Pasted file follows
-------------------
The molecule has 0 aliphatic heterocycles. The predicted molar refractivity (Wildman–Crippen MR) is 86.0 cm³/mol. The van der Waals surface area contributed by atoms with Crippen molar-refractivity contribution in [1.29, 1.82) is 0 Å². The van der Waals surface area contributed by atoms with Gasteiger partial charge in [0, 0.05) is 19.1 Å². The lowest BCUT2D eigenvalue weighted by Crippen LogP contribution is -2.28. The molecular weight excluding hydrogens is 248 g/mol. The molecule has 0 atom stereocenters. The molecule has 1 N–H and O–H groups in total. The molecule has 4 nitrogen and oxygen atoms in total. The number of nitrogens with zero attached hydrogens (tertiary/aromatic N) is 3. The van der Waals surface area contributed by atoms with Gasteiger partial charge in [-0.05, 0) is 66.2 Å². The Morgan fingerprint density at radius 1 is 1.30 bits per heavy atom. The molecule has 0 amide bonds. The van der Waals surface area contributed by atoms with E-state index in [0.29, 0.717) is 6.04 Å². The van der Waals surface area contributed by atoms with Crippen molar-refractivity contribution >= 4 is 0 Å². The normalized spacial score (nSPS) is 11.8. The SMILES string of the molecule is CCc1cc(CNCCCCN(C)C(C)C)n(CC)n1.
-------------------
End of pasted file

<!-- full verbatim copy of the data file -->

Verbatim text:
The molecule has 0 aliphatic heterocycles. The predicted molar refractivity (Wildman–Crippen MR) is 86.0 cm³/mol. The van der Waals surface area contributed by atoms with Crippen molar-refractivity contribution in [1.29, 1.82) is 0 Å². The van der Waals surface area contributed by atoms with Gasteiger partial charge in [0, 0.05) is 19.1 Å². The lowest BCUT2D eigenvalue weighted by Crippen LogP contribution is -2.28. The molecular weight excluding hydrogens is 248 g/mol. The molecule has 0 atom stereocenters. The molecule has 1 N–H and O–H groups in total. The molecule has 4 nitrogen and oxygen atoms in total. The number of nitrogens with zero attached hydrogens (tertiary/aromatic N) is 3. The van der Waals surface area contributed by atoms with Gasteiger partial charge in [-0.05, 0) is 66.2 Å². The Morgan fingerprint density at radius 1 is 1.30 bits per heavy atom. The molecule has 0 amide bonds. The van der Waals surface area contributed by atoms with E-state index in [0.29, 0.717) is 6.04 Å². The van der Waals surface area contributed by atoms with Crippen molar-refractivity contribution >= 4 is 0 Å². The normalized spacial score (nSPS) is 11.8. The SMILES string of the molecule is CCc1cc(CNCCCCN(C)C(C)C)n(CC)n1.